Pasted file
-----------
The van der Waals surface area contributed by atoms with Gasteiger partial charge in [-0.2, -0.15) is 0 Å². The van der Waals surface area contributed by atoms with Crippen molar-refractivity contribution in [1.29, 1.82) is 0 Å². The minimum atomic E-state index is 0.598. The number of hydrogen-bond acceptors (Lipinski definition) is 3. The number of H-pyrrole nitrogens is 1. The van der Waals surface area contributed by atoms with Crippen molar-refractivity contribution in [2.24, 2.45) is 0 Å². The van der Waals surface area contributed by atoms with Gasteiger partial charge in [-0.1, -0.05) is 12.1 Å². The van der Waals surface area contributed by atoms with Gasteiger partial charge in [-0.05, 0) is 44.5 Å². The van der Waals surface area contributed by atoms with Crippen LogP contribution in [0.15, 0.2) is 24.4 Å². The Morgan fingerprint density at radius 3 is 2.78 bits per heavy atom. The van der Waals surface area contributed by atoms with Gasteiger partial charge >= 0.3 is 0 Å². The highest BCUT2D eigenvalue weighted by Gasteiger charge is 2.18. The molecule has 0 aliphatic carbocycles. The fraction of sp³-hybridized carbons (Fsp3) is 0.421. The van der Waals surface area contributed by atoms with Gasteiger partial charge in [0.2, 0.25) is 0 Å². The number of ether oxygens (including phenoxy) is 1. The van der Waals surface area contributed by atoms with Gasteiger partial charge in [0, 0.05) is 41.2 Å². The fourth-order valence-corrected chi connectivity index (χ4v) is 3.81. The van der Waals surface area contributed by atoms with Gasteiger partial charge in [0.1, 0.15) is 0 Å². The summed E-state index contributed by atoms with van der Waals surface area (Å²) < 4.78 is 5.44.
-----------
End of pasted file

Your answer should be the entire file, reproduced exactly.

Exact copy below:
The van der Waals surface area contributed by atoms with Gasteiger partial charge in [-0.2, -0.15) is 0 Å². The van der Waals surface area contributed by atoms with Crippen molar-refractivity contribution in [1.29, 1.82) is 0 Å². The minimum atomic E-state index is 0.598. The number of hydrogen-bond acceptors (Lipinski definition) is 3. The number of H-pyrrole nitrogens is 1. The van der Waals surface area contributed by atoms with Crippen molar-refractivity contribution in [2.24, 2.45) is 0 Å². The van der Waals surface area contributed by atoms with Gasteiger partial charge in [-0.1, -0.05) is 12.1 Å². The van der Waals surface area contributed by atoms with Gasteiger partial charge in [-0.05, 0) is 44.5 Å². The van der Waals surface area contributed by atoms with Crippen LogP contribution in [0.15, 0.2) is 24.4 Å². The Morgan fingerprint density at radius 3 is 2.78 bits per heavy atom. The van der Waals surface area contributed by atoms with Gasteiger partial charge >= 0.3 is 0 Å². The highest BCUT2D eigenvalue weighted by Gasteiger charge is 2.18. The molecule has 0 aliphatic carbocycles. The fraction of sp³-hybridized carbons (Fsp3) is 0.421. The van der Waals surface area contributed by atoms with Gasteiger partial charge in [0.2, 0.25) is 0 Å². The number of ether oxygens (including phenoxy) is 1. The van der Waals surface area contributed by atoms with Gasteiger partial charge in [0, 0.05) is 41.2 Å². The fourth-order valence-corrected chi connectivity index (χ4v) is 3.81. The van der Waals surface area contributed by atoms with Gasteiger partial charge in [0.1, 0.15) is 0 Å². The summed E-state index contributed by atoms with van der Waals surface area (Å²) < 4.78 is 5.44.